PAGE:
May 22nd, 2020
Typically in CS106A, we run analytic software over all the submissions
to find sections of code that are copied from somewhere. A staffer
then looks at the code more carefully to figure out what happened and
who is involved. We have not done this yet for this quarter, so this
notice is a chance for anyone who made a bad choice earlier in the
quarter to set the record straight before we find it ourselves.
Essentially, our honor code policy says that you can exchange ideas
with other students and the staff, but then you should take those
insights and use them to write your own code. If you are in a
discussion with students or in office hours, and a few lines of code
are written, it is fine to learn from those lines and incorporate them
while writing your own code. That is within the spirit of exchanging
ideas and writing code.
In contrast, an honor code violation looks more like someone had
access to solution code or someone else's solution for one or more
assignments and used it significantly. The CS department has become
adept at finding code like that within the submissions.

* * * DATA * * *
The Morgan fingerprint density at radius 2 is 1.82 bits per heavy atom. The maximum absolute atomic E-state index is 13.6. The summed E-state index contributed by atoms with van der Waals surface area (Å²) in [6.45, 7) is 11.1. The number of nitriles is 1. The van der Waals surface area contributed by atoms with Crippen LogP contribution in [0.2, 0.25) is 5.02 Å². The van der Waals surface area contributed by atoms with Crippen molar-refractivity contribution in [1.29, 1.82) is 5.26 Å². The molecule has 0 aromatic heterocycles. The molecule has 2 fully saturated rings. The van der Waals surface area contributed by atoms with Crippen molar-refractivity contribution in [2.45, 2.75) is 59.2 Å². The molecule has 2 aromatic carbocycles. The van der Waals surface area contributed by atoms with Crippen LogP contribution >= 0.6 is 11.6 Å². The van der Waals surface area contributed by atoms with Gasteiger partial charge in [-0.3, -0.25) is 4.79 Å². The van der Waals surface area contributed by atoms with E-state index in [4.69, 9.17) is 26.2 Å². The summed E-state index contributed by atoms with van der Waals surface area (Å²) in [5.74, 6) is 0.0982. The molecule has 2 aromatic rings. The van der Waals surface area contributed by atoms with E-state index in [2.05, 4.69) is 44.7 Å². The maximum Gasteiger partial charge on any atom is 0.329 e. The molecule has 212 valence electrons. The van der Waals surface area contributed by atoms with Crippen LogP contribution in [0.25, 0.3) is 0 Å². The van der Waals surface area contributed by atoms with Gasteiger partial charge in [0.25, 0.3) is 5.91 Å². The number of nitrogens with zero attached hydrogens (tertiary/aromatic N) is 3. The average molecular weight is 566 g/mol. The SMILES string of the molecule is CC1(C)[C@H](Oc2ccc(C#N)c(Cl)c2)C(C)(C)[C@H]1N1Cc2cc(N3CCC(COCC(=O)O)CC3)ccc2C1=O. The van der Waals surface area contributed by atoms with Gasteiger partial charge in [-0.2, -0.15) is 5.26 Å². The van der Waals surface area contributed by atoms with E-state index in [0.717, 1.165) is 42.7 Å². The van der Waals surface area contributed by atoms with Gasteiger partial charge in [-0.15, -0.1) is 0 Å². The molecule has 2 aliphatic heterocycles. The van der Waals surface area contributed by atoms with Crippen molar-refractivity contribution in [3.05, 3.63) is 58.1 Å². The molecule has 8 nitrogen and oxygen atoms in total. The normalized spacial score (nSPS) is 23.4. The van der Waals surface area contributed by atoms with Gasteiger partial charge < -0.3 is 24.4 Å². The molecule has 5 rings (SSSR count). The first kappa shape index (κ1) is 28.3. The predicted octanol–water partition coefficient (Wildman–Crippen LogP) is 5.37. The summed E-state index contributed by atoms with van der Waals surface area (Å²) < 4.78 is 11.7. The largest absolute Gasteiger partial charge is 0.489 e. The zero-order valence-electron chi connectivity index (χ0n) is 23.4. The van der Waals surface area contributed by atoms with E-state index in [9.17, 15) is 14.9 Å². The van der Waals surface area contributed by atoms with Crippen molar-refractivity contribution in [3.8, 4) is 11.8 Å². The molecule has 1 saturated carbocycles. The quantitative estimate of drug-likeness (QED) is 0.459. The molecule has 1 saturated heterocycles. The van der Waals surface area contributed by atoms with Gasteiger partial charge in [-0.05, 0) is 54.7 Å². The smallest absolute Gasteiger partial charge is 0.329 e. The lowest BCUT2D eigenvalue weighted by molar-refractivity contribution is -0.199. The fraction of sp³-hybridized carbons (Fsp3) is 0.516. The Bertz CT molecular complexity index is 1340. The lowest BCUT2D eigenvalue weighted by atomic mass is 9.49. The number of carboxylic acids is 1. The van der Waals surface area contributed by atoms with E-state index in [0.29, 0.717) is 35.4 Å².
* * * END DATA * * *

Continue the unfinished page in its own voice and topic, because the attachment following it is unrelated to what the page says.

If you are concerned that some of your work may violate those rules,
there are 2 possible actions:
Email Brahm by June 5th that you would like to retract one or more
specific assignments. You do not need to elaborate on what happened.
Only do this if you are certain that the code is improper, and you
have decided that it is best to not take credit for it. This will
zero out the score for the work, but we will drop that work as far
as any honor-code investigation or working with the Stanford OCS
office. We will treat the work as if it was not handed in, and
that's the end of it.
If you are not sure if something is problematic, please come and
talk to Brahm, Chris or Mehran by June 5th. We very much appreciate
that people are trying to do the right thing, and we will meet for
an anonymous, non-judgmental review of what has happened and what is
the best way forward.